Click to Review
  8. African American women are more likely to have had a Pap test in the past three years if they

    CANCER DIAGNOSES AND FATALITY TRENDS AMONG RACIAL AND ETHNIC MINORITY WOMEN

    In the past, African American women had lower mammography screening rates than white women, but these rates are now only slightly higher for African American women 40 years of age and older (69% vs. 64%)[50]. Yet, this higher rate may be due to over-reporting [50]. Similarly, Pap test use is slightly higher, at 85% for African American women compared with 83% of white women [50]. In a 2011 study of African American women who frequented beauty salons in North Carolina, several demographic variables were found to predict Pap test and mammography use [53]. African American women who had an annual household income of at least $50,000 had health insurance, were currently working, and reported being in excellent/very good health tended to have had a Pap test in the past three years. For mammography screening, age (i.e., 50 years or older), having health insurance, having had a Pap test, and reporting having excellent/very good health predicted having a mammogram in the past year.

    Click to Review
  9. What factor appears to influence cancer rates for Asian Americans?

    CANCER DIAGNOSES AND FATALITY TRENDS AMONG RACIAL AND ETHNIC MINORITY WOMEN

    It appears that acculturation and years of residing in the United States are variables that affect cancer rates among Asian immigrant women. In a 2019 study, Asian women who have lived half or more of their lives in the United States were almost three times more likely to be diagnosed with breast compared to their U.S.-born counterparts [147]. In another study, for Asian women who immigrate to the United States, their risk of developing breast cancer increases six-fold, and Asian women who have lived in the United States for at least one decade have an 80% higher risk of breast cancer compared with more recent immigrants [51]. It is speculated that this is due to the changes in diet, physical activity, and the environment.

    Click to Review
  10. Which group of women tend to have larger breast tumors when diagnosed with breast cancer compared with other groups?

    CANCER DIAGNOSES AND FATALITY TRENDS AMONG RACIAL AND ETHNIC MINORITY WOMEN

    Data show that breast tumors in Hispanic women tend to be localized and larger at diagnosis compared with their non-Hispanic white counterparts, perhaps explained by lower mammography screening rates among Hispanic women [59,150]. The five-year breast cancer survival rate for Hispanic women is 86%, compared with 91% for white women [51].

    Click to Review
  11. For Native American women, which is NOT a predictor of mammography and/or Pap test screening?

    CANCER DIAGNOSES AND FATALITY TRENDS AMONG RACIAL AND ETHNIC MINORITY WOMEN

    Like other racial and ethnic minority groups, women from Native American populations have low mammography and Pap test rates. Level of education, health insurance status, and access to health providers all impact screening rates. An estimated 16.9% Native American/Alaska Native women have not had a Pap test in the past five years [131]. In 2017, the estimated mammography rate was 55% [155].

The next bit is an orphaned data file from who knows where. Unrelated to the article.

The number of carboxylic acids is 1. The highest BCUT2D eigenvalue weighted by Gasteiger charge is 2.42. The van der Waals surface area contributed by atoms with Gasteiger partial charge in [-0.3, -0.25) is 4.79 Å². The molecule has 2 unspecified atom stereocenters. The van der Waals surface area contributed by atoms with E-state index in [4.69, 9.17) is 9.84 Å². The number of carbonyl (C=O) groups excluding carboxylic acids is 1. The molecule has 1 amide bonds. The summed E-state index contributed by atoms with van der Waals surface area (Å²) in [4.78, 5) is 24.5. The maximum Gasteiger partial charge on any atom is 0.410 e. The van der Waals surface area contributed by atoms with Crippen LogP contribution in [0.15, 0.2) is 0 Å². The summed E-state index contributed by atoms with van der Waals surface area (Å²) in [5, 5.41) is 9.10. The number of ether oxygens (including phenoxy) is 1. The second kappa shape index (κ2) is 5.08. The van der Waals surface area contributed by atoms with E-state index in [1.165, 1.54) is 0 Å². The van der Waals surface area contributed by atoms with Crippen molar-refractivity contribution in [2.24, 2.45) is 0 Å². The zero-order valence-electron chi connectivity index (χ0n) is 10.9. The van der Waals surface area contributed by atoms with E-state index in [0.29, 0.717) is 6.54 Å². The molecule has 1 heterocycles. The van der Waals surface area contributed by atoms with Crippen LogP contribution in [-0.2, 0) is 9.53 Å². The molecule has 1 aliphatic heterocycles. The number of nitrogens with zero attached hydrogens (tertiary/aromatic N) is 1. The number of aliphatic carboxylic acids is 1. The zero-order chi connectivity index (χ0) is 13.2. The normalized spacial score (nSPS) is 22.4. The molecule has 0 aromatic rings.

Cancer screening rates also vary based on tribal affiliations and geographic regions. In a study of 559 Hopi Indian women living on reservations, researchers found that although 95% had ever had a Pap test, only 65% reported consistent annual screenings [73]. Younger women (18 to 24 years of age) were more likely to have had an annual Pap test compared with those older than 25 years of age. Furthermore, women with less than high school education and those who refused to be screened by a male physician were less likely to report annual screenings.

    Click to Review
  12. How does the African American concept of "claiming" impact cancer screening behaviors?

    IMPACT OF CULTURAL BELIEFS ON CANCER SCREENING

    Many cultures believe that language has power to shape reality and change the course of life events [157]. For example, some Native American tribes believe that if someone talks about cancer, particularly in the first person, this can bring about cancer [41]. Many Asian cultures also believe that speaking about taboo topics will bring about the feared event. In a study of Chinese Australian women, participants reported that thinking and speaking about cancer would bring it to fruition [75]. In the African American community, this process is referred to as "claiming;" by discussing cancer, one takes ownership of it, and therefore, there is the possibility of it happening. Conversely, if one does not discuss illness, the possibility is significantly reduced [76]. In a survey study of Muslim immigrants, some participants reported being unaware of family history of cancer, in part because information was withheld to prevent family from worrying or because speech was believed to influence health outcomes [158].

    Click to Review
  13. Which of the following is a common cultural misconception about the causes of breast or cervical cancer?

    IMPACT OF CULTURAL BELIEFS ON CANCER SCREENING

    In several studies, ethnic minority immigrant women reported believing that proper hygiene reduced the risk of cervical cancer [83]. In a study of Vietnamese immigrant women, the majority believed that cervical cancer could be prevented by proper hygiene, including cleaning procedures and observances of behaviors during menstruation [5]. A study of Malaysian women revealed similar beliefs, with the women asserting that "dirtiness" in the vagina could lead to cervical cancer and the necessity for cleaning the vulva and vagina area after sex and during menses [84]. Older Chinese immigrant women have reported that unhygienic conditions in China caused germs that then mutated to cervical cancer [83].